Absolutely none in my experience. And I've used it in every all-grain batch and yeast starter I've ever done.
I poured a couple of my beers (Saison and Stout) over this weekend. I'd set the glass down to watch the game, picked it up again 20 minutes later, still had foam, gave it a little swirl in the glass and increased the foam height. Both beers were somewhat overcarbonated (particularly the stout) for style, which may have also contributed. Regardless, it does not seem that Fermcap-S affects the proteins which contribute to foam nor does it cause it to collapse prematurely.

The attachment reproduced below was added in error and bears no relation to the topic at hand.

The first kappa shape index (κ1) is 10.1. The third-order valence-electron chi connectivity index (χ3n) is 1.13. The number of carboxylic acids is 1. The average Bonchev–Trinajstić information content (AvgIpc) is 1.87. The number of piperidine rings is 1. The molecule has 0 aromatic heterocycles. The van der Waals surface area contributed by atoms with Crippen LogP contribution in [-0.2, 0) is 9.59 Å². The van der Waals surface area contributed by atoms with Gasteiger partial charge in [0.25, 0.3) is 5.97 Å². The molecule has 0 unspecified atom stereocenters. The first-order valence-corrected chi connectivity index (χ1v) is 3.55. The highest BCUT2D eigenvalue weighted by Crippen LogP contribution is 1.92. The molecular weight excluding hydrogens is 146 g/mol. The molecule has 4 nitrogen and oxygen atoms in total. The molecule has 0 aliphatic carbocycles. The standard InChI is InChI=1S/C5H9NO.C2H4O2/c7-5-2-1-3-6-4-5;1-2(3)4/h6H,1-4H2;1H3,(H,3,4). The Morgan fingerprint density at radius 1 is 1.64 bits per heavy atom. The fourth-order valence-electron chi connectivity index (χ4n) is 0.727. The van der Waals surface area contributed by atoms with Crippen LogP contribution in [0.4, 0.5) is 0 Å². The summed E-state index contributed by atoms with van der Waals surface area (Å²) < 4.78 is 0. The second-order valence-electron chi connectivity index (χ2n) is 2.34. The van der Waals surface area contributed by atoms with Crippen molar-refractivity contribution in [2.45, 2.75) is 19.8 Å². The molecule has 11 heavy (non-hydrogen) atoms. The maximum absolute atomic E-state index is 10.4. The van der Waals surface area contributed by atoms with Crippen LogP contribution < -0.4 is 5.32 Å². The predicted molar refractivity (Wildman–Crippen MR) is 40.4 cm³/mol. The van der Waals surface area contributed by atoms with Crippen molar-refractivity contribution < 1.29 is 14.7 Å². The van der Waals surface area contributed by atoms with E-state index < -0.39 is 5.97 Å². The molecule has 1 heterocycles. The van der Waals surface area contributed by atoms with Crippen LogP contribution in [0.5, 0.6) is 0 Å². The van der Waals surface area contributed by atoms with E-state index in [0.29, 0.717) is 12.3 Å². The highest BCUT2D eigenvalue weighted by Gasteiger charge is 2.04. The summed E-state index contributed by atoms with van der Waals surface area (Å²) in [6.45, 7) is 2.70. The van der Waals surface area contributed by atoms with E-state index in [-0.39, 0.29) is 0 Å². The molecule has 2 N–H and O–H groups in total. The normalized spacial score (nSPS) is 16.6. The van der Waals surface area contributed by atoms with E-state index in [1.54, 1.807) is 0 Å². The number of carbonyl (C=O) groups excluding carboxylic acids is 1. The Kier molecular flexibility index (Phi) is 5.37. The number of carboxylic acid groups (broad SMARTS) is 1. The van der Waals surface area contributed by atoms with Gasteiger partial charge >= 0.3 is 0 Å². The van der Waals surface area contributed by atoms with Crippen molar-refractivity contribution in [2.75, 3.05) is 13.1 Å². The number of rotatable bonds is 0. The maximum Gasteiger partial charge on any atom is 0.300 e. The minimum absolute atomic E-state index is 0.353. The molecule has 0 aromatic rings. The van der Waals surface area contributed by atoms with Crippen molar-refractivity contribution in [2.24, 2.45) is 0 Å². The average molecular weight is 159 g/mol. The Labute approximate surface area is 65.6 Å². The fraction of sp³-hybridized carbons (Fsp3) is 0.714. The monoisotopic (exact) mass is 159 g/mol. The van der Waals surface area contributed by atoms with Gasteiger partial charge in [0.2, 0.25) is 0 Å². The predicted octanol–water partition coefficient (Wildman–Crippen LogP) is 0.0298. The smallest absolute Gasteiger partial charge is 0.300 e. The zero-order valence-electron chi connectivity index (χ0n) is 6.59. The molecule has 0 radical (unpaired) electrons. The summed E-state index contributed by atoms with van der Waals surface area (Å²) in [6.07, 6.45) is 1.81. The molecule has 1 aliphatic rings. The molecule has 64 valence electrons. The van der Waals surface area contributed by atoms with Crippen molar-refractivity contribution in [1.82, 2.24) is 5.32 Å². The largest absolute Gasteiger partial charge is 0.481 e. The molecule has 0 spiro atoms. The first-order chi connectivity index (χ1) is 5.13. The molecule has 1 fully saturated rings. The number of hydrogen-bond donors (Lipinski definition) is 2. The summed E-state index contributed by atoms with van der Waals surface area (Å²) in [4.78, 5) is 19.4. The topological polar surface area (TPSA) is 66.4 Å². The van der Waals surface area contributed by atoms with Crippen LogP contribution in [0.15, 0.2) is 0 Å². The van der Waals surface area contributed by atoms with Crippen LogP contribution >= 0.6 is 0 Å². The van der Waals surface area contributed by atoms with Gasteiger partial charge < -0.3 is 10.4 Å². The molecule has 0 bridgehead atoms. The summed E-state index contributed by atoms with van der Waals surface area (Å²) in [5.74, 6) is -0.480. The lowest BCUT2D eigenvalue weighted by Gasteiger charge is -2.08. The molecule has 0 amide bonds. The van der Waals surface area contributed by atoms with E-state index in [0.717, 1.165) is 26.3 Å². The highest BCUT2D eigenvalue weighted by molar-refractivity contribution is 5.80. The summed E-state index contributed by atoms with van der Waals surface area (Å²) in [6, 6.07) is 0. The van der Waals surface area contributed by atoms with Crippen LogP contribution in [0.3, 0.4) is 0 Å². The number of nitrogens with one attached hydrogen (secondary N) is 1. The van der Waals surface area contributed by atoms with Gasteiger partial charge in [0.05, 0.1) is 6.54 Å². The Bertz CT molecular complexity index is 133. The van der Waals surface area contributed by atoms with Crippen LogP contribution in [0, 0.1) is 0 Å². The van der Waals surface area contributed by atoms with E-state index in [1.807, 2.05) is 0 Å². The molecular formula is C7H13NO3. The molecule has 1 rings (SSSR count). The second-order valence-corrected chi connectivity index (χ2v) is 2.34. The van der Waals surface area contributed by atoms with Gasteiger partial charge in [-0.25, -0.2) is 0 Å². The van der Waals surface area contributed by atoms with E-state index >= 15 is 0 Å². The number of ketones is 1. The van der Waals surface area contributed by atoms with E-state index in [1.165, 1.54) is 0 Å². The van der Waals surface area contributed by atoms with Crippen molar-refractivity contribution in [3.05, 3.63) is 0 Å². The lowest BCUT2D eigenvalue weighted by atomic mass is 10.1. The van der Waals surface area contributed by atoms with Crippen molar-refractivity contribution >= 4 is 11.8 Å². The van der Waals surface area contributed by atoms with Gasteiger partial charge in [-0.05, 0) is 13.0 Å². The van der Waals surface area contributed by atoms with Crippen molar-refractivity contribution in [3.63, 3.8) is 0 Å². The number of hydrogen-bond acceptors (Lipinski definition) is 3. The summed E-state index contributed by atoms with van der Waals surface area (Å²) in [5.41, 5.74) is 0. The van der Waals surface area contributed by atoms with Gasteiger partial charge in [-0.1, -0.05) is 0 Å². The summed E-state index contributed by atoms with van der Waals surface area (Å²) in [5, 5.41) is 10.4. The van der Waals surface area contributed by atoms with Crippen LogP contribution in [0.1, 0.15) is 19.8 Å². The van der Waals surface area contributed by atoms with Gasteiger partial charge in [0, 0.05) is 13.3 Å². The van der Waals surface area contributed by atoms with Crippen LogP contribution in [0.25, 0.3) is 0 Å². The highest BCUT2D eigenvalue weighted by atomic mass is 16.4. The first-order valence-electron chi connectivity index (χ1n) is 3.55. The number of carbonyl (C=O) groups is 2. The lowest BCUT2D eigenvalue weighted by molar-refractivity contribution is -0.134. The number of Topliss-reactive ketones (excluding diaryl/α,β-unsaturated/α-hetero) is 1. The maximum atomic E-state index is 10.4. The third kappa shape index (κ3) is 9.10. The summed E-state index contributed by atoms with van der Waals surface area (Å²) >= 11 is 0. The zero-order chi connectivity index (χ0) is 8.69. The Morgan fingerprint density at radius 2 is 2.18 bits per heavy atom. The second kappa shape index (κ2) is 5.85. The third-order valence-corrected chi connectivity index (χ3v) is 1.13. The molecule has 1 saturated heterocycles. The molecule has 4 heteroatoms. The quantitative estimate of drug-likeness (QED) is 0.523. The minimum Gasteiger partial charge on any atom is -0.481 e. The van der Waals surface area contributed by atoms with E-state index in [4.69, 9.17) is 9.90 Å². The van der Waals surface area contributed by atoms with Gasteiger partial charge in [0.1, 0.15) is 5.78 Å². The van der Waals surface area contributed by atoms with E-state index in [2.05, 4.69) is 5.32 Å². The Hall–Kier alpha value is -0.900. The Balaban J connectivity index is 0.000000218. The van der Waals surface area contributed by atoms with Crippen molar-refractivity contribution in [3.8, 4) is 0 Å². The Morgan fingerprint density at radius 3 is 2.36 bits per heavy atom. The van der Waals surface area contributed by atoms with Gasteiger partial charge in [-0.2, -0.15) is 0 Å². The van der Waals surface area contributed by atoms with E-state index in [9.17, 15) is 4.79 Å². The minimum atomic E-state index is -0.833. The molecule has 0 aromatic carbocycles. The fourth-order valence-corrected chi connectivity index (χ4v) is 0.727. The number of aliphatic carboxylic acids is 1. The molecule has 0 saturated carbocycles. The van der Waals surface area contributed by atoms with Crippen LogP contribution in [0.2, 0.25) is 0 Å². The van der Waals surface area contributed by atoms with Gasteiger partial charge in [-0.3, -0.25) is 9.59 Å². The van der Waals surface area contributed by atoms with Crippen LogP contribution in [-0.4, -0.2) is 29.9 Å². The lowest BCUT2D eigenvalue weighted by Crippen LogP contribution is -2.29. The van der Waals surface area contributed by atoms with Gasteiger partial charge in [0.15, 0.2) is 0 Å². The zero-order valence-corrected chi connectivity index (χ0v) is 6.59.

I don't have a scientific reason why--it does seem counter intuitive, i.e., "if it prevents foaming and boilovers in the yeast starter, boil kettle, or fermentor, then why doesn't it affect beer foam or head retention?" Maybe that'd be a good question to ask "The Wizard" Ashton Lewis--he is a beer foam expert. Perhaps the krausen carries it and deposits it along with the trub ring on the top of the fermentation bucket walls so less ends up in the finished beer. Perhaps the Fermcap-S is temperature-sensitive and drops out with the yeast when crash-chilling the finished beer.
I do know it works when you want it to, and does not affect the beer foam at all.